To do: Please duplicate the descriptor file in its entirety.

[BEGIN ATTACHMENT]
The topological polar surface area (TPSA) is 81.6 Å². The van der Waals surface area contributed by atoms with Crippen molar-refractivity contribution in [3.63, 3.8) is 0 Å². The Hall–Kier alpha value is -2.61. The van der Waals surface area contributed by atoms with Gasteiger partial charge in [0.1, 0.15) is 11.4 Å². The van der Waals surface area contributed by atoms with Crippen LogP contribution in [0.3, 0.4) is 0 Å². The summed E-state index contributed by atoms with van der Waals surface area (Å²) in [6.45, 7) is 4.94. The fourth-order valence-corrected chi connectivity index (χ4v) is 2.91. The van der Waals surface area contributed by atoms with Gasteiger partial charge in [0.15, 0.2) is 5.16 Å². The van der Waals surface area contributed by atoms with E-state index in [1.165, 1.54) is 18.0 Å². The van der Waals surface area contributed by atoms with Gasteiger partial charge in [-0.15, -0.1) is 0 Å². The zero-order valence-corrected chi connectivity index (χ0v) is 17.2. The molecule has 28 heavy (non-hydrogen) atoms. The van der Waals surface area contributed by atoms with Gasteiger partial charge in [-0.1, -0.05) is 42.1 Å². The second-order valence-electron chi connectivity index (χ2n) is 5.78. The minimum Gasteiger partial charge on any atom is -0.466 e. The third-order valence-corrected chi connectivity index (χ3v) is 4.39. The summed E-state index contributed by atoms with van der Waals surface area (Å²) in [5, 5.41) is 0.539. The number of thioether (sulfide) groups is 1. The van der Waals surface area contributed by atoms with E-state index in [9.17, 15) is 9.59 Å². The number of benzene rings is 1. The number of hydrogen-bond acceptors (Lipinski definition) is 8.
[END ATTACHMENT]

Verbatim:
The topological polar surface area (TPSA) is 81.6 Å². The van der Waals surface area contributed by atoms with Crippen molar-refractivity contribution in [3.63, 3.8) is 0 Å². The Hall–Kier alpha value is -2.61. The van der Waals surface area contributed by atoms with Gasteiger partial charge in [0.1, 0.15) is 11.4 Å². The van der Waals surface area contributed by atoms with Crippen LogP contribution in [0.3, 0.4) is 0 Å². The summed E-state index contributed by atoms with van der Waals surface area (Å²) in [6.45, 7) is 4.94. The fourth-order valence-corrected chi connectivity index (χ4v) is 2.91. The van der Waals surface area contributed by atoms with Gasteiger partial charge in [0.15, 0.2) is 5.16 Å². The van der Waals surface area contributed by atoms with E-state index in [1.165, 1.54) is 18.0 Å². The van der Waals surface area contributed by atoms with Gasteiger partial charge in [-0.15, -0.1) is 0 Å². The zero-order valence-corrected chi connectivity index (χ0v) is 17.2. The molecule has 28 heavy (non-hydrogen) atoms. The van der Waals surface area contributed by atoms with Gasteiger partial charge in [-0.1, -0.05) is 42.1 Å². The second-order valence-electron chi connectivity index (χ2n) is 5.78. The minimum Gasteiger partial charge on any atom is -0.466 e. The third-order valence-corrected chi connectivity index (χ3v) is 4.39. The summed E-state index contributed by atoms with van der Waals surface area (Å²) in [5, 5.41) is 0.539. The number of thioether (sulfide) groups is 1. The van der Waals surface area contributed by atoms with E-state index in [9.17, 15) is 9.59 Å². The number of benzene rings is 1. The number of hydrogen-bond acceptors (Lipinski definition) is 8.